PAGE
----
How severely will short-term efforts to assuage the public derail the long-term plans to revamp the economy?

Subsidies setting back the clock?

 On January 16 — one day after the Tunisians forced president Zine al-Abidine Ben Ali to flee the country — the Syrian government announced plans to reinstate fuel subsidies for public workers by 72 percent, up to the equivalent of $33 a month. Shortly after came the announcement of a $250-million package for 420,000 families, to combat poverty. Currently, approximately 14 percent of the population is below the poverty line. Last month, the state also reduced the cost of many imported food items.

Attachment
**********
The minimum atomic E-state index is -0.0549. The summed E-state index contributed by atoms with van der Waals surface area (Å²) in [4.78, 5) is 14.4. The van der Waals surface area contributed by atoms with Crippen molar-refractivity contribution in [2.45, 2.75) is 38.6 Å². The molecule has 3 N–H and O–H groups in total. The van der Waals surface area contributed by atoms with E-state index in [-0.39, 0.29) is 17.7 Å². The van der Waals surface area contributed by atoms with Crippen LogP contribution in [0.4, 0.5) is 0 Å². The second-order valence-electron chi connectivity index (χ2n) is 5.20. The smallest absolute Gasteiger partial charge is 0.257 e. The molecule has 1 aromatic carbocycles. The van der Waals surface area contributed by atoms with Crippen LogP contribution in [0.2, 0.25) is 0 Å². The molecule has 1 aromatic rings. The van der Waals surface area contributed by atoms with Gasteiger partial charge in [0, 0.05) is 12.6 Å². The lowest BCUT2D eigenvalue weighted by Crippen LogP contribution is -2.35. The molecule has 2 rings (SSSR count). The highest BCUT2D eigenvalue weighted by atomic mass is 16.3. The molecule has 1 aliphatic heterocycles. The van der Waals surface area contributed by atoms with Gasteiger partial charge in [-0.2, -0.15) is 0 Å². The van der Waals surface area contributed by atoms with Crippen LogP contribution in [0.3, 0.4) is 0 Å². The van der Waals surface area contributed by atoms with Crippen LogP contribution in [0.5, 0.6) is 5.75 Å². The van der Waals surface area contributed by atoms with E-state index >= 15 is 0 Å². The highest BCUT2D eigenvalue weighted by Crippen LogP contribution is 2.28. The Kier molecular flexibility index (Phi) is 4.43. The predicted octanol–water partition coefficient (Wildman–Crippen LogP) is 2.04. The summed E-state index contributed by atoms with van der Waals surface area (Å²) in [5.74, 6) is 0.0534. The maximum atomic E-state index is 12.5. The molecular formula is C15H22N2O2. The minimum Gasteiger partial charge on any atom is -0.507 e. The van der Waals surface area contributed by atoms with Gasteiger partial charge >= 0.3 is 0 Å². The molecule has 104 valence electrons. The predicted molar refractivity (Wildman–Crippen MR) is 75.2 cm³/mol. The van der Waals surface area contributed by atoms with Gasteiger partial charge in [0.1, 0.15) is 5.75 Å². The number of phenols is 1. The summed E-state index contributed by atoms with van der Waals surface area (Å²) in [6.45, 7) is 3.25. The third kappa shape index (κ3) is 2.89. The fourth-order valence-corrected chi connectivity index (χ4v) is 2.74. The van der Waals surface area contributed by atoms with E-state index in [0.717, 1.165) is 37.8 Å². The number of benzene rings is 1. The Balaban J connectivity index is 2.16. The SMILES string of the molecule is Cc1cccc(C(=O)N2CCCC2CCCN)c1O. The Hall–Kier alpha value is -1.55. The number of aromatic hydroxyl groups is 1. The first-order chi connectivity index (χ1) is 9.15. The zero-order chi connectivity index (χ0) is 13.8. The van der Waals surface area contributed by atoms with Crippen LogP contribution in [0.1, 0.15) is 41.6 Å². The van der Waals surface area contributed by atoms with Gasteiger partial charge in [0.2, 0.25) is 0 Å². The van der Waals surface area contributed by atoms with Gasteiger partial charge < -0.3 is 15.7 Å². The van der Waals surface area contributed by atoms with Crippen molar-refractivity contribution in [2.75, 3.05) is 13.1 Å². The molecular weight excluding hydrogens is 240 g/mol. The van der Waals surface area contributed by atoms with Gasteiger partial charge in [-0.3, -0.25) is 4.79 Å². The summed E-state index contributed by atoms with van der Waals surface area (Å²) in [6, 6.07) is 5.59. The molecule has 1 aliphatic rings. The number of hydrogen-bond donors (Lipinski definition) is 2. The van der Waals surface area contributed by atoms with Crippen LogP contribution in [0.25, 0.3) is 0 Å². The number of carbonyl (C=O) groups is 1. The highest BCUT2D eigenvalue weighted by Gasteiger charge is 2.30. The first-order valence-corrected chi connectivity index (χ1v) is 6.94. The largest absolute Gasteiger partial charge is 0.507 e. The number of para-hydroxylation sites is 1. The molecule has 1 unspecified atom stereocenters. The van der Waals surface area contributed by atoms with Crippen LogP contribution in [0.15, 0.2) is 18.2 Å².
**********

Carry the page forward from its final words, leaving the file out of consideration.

These moves appear to be a complete reversal of a policy in recent years of repealing subsidies. Beginning in 2007, with subsidies costing an estimated $2 billion annually and artificially lowering retail prices, the government embarked on a three-phase plan to eradicate them. By doing so, it was reasoned, the government would not only allow fuel and electricity prices to meet international market levels, but make more funds available for public investment.

The plan had begun to yield results. The initial 2007 hike in gasoline prices succeeded in reducing fuel consumption by more than 50 percent per household, but electricity consumption shot up by an average 10 percent each year. Nonetheless, direct energy subsidies still cost Syria around 5 percent of gross domestic product.